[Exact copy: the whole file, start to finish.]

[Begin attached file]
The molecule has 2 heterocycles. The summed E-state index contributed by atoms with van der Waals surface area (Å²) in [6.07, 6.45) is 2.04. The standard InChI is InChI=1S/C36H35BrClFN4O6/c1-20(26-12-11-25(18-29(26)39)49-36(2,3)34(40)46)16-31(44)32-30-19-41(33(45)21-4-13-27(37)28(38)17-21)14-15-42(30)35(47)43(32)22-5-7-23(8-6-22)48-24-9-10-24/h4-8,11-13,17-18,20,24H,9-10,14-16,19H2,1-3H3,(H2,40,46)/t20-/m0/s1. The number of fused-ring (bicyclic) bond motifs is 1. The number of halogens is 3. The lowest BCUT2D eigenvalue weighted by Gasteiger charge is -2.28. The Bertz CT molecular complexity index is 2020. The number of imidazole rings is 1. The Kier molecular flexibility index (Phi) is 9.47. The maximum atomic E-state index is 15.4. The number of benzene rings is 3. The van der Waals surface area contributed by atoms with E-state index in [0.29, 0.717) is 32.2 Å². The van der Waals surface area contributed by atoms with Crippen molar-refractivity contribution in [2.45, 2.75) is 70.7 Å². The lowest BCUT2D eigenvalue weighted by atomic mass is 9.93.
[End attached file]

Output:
The molecule has 2 heterocycles. The summed E-state index contributed by atoms with van der Waals surface area (Å²) in [6.07, 6.45) is 2.04. The standard InChI is InChI=1S/C36H35BrClFN4O6/c1-20(26-12-11-25(18-29(26)39)49-36(2,3)34(40)46)16-31(44)32-30-19-41(33(45)21-4-13-27(37)28(38)17-21)14-15-42(30)35(47)43(32)22-5-7-23(8-6-22)48-24-9-10-24/h4-8,11-13,17-18,20,24H,9-10,14-16,19H2,1-3H3,(H2,40,46)/t20-/m0/s1. The number of fused-ring (bicyclic) bond motifs is 1. The number of halogens is 3. The lowest BCUT2D eigenvalue weighted by Gasteiger charge is -2.28. The Bertz CT molecular complexity index is 2020. The number of imidazole rings is 1. The Kier molecular flexibility index (Phi) is 9.47. The maximum atomic E-state index is 15.4. The number of benzene rings is 3. The van der Waals surface area contributed by atoms with E-state index in [0.29, 0.717) is 32.2 Å². The van der Waals surface area contributed by atoms with Crippen molar-refractivity contribution in [2.45, 2.75) is 70.7 Å². The lowest BCUT2D eigenvalue weighted by atomic mass is 9.93.